Switching Career to Become a Designer — from Graphic Design to Motion & Product Design, Generalist vs Specialist & More

Conversation with Abhinav Chhikara — Design Roundtable #2

This roundtable turned to a conversation between the two — Abhinav Chhikara & Sidharth, since the other guests couldn’t make it. We talked about several topics but mostly covered:

Switching to design career

  • Switching from a non-design industry to design or designer roles
  • Why self-learning is the future of design and why & how you should make your own “path”
  • A framework by Abhinav on how you can track your progress and what you can expect as you start to self-learn design

Switching from one design specialization to another

  • Why may you want to change — what are some good reasons?
  • Switching from Graphic Design to Product Design
  • Product Designers learning or moving to Motion Design and vice versa

Generalist vs specialist & multi-disciplinary designers

  • Difference and common things between a generalist and a specialist
  • How requirements and opportunities change as you shift between the two


We frequently share our success — let’s talk about one story of failure and what you’d learn from it

Side projects

Abhinav is working on www.10kdesigners.com — with a goal to help 10,000 new self-taught designers emerge in the industry with a network of industry experts. His YouTube Channel], uisources.com, booklets.io, and many future projects will be under that mother brand. After several failed attempts at building some apps, I have moved back to blogging, vlogging, speaking at colleges, creating content, & sharing his journey — watching folks from college enter the industry and do well, over the years, and the possibility of being a part of their story is what keeps me going.

Abhinav Chhikara is a design educator, digital creator, youtuber, and mentor to many designers across the country. Check out his YouTube channel at youtube.com/ABNUX

Podcast Transcript

(Edited for clarity)

This is the espisode 4 of the anamorphic podcast, episode number. This is going to be episode number four. And this is the Roundtable table that has been turned into like, two folk., It’s a line now design.

And, uh, so first one I wanted to talk about is, uh, you know, switching specialization and, uh, a lot of designers go through that. What happens during that transition and how should you take up that position and what do you think about, like, you know, should when you went transition, is it even worth it? Um, yeah. And in what scenarios? You know, like you, like this is gonna work out and stuff.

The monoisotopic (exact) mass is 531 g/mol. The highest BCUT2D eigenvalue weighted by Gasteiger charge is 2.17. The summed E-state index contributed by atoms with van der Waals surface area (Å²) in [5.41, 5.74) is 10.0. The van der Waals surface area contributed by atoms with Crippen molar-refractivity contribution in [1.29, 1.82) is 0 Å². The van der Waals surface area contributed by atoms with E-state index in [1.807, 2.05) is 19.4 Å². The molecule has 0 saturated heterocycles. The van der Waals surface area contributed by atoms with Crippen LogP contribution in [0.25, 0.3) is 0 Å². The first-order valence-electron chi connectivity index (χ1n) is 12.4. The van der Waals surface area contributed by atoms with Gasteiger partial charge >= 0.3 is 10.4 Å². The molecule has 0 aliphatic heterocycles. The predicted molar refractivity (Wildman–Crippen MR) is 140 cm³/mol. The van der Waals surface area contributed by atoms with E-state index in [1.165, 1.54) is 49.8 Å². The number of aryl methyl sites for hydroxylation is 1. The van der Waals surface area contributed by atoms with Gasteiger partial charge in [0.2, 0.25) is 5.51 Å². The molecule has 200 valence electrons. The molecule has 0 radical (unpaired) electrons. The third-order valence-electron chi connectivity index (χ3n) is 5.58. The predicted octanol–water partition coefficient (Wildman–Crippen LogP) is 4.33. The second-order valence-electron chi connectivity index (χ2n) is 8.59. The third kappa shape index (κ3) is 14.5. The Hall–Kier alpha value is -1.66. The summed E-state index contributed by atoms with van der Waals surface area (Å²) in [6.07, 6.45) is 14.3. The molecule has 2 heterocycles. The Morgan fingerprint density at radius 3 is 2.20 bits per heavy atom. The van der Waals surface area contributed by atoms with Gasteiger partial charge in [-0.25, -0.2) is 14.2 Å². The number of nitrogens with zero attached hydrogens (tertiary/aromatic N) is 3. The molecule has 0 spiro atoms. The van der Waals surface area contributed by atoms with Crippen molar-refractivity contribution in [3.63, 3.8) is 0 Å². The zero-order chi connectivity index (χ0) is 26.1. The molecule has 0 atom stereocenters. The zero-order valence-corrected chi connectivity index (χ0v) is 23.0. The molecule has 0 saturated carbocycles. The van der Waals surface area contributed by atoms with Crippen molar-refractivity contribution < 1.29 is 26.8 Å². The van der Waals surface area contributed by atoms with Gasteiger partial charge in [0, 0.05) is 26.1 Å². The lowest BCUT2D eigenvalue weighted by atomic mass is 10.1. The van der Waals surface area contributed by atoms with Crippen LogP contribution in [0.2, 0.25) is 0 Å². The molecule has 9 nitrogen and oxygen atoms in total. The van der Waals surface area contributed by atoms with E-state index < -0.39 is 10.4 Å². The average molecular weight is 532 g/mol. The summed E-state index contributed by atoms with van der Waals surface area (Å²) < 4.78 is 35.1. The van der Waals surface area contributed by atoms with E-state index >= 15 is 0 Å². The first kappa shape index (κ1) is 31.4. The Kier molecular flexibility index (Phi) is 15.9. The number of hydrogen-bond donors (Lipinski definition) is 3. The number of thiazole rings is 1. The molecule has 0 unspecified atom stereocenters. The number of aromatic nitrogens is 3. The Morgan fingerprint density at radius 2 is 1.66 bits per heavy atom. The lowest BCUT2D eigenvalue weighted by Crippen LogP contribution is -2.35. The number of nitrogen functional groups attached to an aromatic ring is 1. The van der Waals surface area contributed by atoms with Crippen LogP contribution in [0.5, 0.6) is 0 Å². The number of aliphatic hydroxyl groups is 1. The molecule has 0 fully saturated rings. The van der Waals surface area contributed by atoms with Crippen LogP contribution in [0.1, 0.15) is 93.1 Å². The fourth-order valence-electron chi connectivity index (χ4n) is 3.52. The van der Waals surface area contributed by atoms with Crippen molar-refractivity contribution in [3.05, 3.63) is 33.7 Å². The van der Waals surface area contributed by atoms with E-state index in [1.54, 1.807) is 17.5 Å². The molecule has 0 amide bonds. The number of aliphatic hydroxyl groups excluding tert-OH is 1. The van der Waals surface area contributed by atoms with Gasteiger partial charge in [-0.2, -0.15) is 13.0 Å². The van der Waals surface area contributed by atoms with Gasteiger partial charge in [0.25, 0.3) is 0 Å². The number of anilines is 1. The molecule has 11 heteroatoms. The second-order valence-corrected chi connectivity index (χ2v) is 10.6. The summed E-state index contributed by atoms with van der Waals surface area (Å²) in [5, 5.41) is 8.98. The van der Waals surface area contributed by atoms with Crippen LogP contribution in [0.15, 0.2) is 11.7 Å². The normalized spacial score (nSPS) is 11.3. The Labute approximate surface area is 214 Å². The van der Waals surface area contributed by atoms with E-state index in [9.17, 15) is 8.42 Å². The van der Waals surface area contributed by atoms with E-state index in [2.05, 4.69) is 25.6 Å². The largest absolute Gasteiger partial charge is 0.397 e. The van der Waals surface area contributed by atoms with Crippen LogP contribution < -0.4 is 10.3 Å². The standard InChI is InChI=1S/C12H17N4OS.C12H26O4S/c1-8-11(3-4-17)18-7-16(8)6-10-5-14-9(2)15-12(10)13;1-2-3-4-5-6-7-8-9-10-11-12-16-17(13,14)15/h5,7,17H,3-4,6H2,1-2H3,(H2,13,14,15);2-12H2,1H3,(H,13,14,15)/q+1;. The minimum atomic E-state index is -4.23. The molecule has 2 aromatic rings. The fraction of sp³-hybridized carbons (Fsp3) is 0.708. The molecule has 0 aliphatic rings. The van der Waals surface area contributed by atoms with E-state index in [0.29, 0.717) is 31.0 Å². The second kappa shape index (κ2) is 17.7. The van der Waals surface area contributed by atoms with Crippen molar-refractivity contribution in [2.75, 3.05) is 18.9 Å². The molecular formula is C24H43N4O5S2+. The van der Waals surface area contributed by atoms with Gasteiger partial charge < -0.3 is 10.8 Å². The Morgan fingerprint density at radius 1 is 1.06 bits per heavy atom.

Abhinav: Yeah. I think transitioning to a UI/UX designer two scenarios, right? One is you’re already in a design related field, and the second is you’re in a field that’s not related to design at all. Like it could be development, it could be tech, or it could be something totally outside. Like, let’s say, you’ve you’ve done your B.Com. Or you’re in a business role. Let’s say you’re in any type of role and you want to get into design,

Sidharth: right

Abhinav: I think in both cases, since design, like this is a thing which I have to keep iteratingwhich is you don’t need a degree for design. Most people don’t know that. And, uh, even if they do know that, they still believe somewhere deep inside that I don’t need a degree. But obviously if I have a degree, I’ll be way better than somebody who doesn’t have one. Right. Which is also not true.

Sidharth: Right.

Abhinav: In the sense that if you look at, the way I explain it is if you look at India, if you look at the total number of design colleges, and if you look at what their UX equivalent UX or UI equivalent batches are, and how many students come out every year, it’s a few hundred, right?

And these people are not prepared for really advanced roles either like these guys, these people know what they’ve been taught in college. So self taught is the way forward. You can transition into UI, UX design, whether you’re a graphic designer, a motion designer, you know something else in design, or even if you’re a developer, right.

When you should do it. I think it’s a matter of. Or transition when we imagine it, we imagine it like this clean line where you’re this and then you become this, the way to get into UI, UX design, like any new field. Actually, would be to just start where you are already, which is usually we try to look at it, look at things from a perspective of, I will start it when I get into design college. Right?